The optimal colonoscopy screening strategy for individuals with a CRC family history had a screening interval of 3 to 5 years, depending on the number of affected relatives and their age at diagnosis. The age ranges of the optimal strategies varied from 50–75 to 42–84.
Sometimes higher thresholds than $50.000 per life-year gained are considered acceptable 44
, allowing more frequent colonoscopy screening. Increasing the threshold up to $75,000 resulted in screening intervals of 2 to 4 years and age ranges that varied from 46–78 to 43–89 (results not shown). Further increasing the threshold to $100,000 did not shorten the intervals further, but only resulted in 1 or 2 additional colonoscopies in the highest 2 risk groups.
Screening becomes somewhat less cost-effective in individuals without affected relatives since they have a lower risk than the total population (RR 0.9),. To adjust to the used threshold ICER, theoretically screening intensity needs to be decreased slightly.
There are several US guidelines for CRC screening in individuals with a family history 11, 12, 14
. In some guidelines screening starts at age 40 if someone has at least one affected FDR. In case of one FDR diagnosed after age 60, the recommended screening interval is 10 years, as in the general population. For individuals with one FDR diagnosed before age 60 and for individuals with two or more FDRs, 5-yearly colonoscopy is recommended. Others suggested, based on prospective observational studies, that screening should start at age 45–50, and that colonoscopy every 5 years would be sufficient 48, 49
. Controlled studies to analyze the effect of these strategies on incidence or mortality are not available. Our results are in line with a recommended starting age of 45, but with shorter intervals. However, note that the shorter intervals for individuals with 1FDR ≤ 50 or 2+ FDRs were approximately halve the interval for the average risk population (3–4 versus 7 years according to our results), which corresponds nicely with the 50% difference in interval as recommended in the guidelines (5 versus 10 years). The 10-yearly recommendation for the average risk population was based on expert opinion, and chosen for simplicity. This strategy was suboptimal in our analysis, because it was as effective as 3 colonoscopies every 7 years starting at age 54 but more expensive ($0.50 instead of $0.45 million). This strategy with a 7-yearly interval had an ICER of $43.000 per life-year gained, which is close to the threshold of $50.000 per life-year gained.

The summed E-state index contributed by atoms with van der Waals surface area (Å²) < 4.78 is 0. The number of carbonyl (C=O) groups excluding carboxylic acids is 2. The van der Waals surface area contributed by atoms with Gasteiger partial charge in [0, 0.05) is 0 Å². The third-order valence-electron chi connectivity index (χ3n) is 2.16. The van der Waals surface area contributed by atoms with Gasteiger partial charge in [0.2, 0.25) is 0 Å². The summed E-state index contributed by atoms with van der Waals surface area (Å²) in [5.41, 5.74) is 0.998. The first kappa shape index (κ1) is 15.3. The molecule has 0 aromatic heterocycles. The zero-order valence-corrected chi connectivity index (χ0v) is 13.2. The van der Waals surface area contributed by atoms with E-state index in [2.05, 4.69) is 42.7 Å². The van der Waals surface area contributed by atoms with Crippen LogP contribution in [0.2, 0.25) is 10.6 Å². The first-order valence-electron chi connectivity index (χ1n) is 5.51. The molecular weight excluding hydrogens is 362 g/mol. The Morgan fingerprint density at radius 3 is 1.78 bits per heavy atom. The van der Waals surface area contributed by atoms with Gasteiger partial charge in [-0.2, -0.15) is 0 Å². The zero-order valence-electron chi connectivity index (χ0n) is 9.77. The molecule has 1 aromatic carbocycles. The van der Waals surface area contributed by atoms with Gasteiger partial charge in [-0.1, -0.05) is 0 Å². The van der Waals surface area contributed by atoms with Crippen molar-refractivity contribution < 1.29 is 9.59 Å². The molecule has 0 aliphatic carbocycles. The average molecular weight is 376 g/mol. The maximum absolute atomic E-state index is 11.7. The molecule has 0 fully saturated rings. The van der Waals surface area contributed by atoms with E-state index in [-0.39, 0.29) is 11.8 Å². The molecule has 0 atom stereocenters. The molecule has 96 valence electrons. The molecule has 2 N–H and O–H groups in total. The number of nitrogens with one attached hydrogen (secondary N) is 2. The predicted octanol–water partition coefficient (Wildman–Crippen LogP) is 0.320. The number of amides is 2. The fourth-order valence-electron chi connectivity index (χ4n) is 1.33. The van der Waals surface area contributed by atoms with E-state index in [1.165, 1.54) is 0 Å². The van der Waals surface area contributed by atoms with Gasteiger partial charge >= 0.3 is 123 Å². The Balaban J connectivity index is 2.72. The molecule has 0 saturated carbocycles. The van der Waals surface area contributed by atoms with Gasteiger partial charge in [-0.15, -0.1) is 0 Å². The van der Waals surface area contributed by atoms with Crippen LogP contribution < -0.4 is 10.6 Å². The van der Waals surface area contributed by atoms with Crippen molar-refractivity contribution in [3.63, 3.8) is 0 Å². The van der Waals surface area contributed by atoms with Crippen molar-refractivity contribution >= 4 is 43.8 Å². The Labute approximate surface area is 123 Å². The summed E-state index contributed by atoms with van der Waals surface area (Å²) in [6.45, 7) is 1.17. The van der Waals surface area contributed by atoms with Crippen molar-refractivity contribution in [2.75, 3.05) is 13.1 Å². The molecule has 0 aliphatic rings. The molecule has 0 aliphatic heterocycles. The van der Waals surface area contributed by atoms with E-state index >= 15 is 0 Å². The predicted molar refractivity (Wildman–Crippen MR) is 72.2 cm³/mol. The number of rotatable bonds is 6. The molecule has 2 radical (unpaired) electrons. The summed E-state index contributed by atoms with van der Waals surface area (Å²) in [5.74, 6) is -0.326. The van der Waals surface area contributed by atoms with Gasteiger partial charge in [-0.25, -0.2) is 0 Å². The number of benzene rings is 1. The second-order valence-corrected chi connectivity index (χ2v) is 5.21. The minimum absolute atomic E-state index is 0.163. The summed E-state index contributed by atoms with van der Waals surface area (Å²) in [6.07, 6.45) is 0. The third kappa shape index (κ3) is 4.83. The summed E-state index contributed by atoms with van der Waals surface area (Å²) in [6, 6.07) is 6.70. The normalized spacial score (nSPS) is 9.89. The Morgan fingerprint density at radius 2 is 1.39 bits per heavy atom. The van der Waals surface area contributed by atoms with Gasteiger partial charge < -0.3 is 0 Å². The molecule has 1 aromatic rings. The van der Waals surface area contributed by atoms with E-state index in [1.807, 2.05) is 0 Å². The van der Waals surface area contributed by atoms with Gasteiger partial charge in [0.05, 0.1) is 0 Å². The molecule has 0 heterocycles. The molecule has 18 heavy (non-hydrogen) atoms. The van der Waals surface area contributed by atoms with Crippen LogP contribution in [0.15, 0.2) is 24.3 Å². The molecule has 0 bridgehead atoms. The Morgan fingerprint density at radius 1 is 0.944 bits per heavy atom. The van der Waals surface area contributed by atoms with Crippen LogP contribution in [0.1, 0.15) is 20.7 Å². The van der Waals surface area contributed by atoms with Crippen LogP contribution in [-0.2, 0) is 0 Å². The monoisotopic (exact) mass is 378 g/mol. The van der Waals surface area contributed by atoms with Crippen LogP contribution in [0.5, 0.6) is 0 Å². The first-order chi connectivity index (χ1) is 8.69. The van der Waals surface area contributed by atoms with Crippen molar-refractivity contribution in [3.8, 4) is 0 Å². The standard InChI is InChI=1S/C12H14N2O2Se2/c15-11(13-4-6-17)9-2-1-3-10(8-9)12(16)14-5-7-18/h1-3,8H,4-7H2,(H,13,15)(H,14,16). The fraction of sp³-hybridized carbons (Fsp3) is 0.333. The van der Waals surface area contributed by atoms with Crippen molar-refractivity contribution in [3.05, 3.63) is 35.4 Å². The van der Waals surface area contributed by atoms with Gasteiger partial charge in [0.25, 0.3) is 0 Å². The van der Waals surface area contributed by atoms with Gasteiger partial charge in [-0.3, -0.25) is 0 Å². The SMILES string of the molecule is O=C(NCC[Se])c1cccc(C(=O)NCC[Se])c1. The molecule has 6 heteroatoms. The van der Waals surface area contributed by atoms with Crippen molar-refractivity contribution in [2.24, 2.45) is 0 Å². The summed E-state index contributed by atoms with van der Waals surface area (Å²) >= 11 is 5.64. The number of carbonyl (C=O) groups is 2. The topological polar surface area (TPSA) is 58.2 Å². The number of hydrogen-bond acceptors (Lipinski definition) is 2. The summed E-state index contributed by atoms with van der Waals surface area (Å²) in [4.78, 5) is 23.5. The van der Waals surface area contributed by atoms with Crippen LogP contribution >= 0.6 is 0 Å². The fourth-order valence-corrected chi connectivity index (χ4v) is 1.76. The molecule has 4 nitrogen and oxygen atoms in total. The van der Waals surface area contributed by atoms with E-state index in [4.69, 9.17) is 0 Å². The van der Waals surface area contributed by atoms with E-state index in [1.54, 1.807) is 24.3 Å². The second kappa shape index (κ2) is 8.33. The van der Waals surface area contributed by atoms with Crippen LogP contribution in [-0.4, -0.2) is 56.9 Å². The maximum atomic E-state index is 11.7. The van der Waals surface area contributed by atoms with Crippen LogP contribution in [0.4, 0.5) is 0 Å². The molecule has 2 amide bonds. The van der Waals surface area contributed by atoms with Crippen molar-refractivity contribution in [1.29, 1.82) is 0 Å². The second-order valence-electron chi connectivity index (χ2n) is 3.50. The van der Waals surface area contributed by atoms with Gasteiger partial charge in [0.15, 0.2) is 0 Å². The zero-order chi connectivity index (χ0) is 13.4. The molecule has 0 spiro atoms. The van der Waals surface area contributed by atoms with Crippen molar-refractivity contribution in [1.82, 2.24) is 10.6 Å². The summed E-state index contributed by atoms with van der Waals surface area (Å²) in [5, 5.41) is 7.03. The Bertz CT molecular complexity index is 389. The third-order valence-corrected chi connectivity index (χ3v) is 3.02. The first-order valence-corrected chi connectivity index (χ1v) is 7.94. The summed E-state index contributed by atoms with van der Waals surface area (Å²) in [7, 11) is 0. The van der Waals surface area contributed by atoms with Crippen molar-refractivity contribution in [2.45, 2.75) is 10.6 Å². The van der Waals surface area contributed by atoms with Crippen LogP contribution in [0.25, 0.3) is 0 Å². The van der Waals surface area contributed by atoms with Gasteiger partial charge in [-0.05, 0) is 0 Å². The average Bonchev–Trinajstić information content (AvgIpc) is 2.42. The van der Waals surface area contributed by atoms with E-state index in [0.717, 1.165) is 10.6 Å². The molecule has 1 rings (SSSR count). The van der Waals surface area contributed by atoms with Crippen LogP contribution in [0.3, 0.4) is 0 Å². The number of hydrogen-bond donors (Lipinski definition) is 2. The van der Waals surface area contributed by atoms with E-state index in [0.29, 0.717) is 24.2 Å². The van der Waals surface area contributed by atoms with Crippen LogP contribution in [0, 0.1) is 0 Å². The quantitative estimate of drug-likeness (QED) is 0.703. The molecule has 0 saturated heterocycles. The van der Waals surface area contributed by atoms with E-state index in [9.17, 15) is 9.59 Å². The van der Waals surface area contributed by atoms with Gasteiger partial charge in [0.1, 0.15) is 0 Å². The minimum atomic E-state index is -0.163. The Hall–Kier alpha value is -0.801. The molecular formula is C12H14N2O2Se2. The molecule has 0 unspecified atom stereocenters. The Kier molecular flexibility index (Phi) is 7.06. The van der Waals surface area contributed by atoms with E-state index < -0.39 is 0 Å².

Lengthening the model assumption of the average dwell time for an adenoma to become cancer from 20 to 30 years did not lengthen our optimal screening interval for the average risk population. However, as expected, the incremental cost-effectiveness of 4 colonoscopies relative to 3 colonoscopies became worse due to the lower incremental effectiveness of the last colonoscopy. By lengthening the dwell time even further, the ICER of 3 colonoscopies every 7 years would eventually increase to over $50,000 per life-year gained as well and longer intervals would become optimal in combination with fewer screening rounds. Besides a longer adenoma dwell time, higher colonoscopy costs relative to the treatment costs would also challenge our conclusion that shorter screening intervals may be appropriate than currently recommended. However, this is unlikely in view of the increasing costs of chemotherapy drugs involved in CRC treatment. We looked at the influence of trends in survival and treatment costs in an earlier analysis, where more recent survival data, taking the effects of greater use of adjuvant treatment into account, had a minimal effect on the number of life-years gained 50